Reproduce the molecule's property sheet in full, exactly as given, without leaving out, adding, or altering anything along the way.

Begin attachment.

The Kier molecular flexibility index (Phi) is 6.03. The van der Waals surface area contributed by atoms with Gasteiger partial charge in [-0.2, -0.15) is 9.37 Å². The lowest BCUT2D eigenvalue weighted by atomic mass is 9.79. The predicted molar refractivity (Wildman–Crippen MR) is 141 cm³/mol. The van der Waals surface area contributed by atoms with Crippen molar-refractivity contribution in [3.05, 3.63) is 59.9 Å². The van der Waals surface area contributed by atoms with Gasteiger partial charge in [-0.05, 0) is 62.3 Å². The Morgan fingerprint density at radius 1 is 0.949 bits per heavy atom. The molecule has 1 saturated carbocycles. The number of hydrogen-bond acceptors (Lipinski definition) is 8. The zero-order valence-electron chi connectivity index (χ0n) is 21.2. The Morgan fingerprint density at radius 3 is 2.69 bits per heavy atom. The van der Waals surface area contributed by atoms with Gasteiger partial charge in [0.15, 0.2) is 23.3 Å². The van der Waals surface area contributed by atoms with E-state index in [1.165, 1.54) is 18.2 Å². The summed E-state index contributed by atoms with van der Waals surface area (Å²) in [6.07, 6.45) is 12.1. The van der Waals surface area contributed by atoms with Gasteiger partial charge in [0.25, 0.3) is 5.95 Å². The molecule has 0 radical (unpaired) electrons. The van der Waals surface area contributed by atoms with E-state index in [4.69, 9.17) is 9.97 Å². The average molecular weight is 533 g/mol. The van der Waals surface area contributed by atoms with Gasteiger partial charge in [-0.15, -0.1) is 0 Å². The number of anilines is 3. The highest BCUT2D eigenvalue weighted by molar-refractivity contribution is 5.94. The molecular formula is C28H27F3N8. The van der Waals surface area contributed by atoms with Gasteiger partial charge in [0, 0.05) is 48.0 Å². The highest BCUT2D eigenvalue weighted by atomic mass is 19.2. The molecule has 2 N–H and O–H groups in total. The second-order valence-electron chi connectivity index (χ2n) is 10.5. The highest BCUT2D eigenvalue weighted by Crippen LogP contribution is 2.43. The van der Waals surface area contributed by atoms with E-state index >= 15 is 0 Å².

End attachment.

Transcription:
The Kier molecular flexibility index (Phi) is 6.03. The van der Waals surface area contributed by atoms with Gasteiger partial charge in [-0.2, -0.15) is 9.37 Å². The lowest BCUT2D eigenvalue weighted by atomic mass is 9.79. The predicted molar refractivity (Wildman–Crippen MR) is 141 cm³/mol. The van der Waals surface area contributed by atoms with Crippen molar-refractivity contribution in [3.05, 3.63) is 59.9 Å². The van der Waals surface area contributed by atoms with Gasteiger partial charge in [-0.05, 0) is 62.3 Å². The Morgan fingerprint density at radius 1 is 0.949 bits per heavy atom. The molecule has 1 saturated carbocycles. The number of hydrogen-bond acceptors (Lipinski definition) is 8. The zero-order valence-electron chi connectivity index (χ0n) is 21.2. The Morgan fingerprint density at radius 3 is 2.69 bits per heavy atom. The van der Waals surface area contributed by atoms with Gasteiger partial charge in [0.15, 0.2) is 23.3 Å². The van der Waals surface area contributed by atoms with E-state index in [1.165, 1.54) is 18.2 Å². The summed E-state index contributed by atoms with van der Waals surface area (Å²) in [6.07, 6.45) is 12.1. The van der Waals surface area contributed by atoms with Gasteiger partial charge in [0.25, 0.3) is 5.95 Å². The molecule has 0 radical (unpaired) electrons. The van der Waals surface area contributed by atoms with E-state index in [4.69, 9.17) is 9.97 Å². The average molecular weight is 533 g/mol. The van der Waals surface area contributed by atoms with Gasteiger partial charge in [-0.15, -0.1) is 0 Å². The number of anilines is 3. The highest BCUT2D eigenvalue weighted by molar-refractivity contribution is 5.94. The molecular formula is C28H27F3N8. The van der Waals surface area contributed by atoms with Gasteiger partial charge in [0, 0.05) is 48.0 Å². The highest BCUT2D eigenvalue weighted by atomic mass is 19.2. The molecule has 2 N–H and O–H groups in total. The second-order valence-electron chi connectivity index (χ2n) is 10.5. The highest BCUT2D eigenvalue weighted by Crippen LogP contribution is 2.43. The van der Waals surface area contributed by atoms with E-state index >= 15 is 0 Å².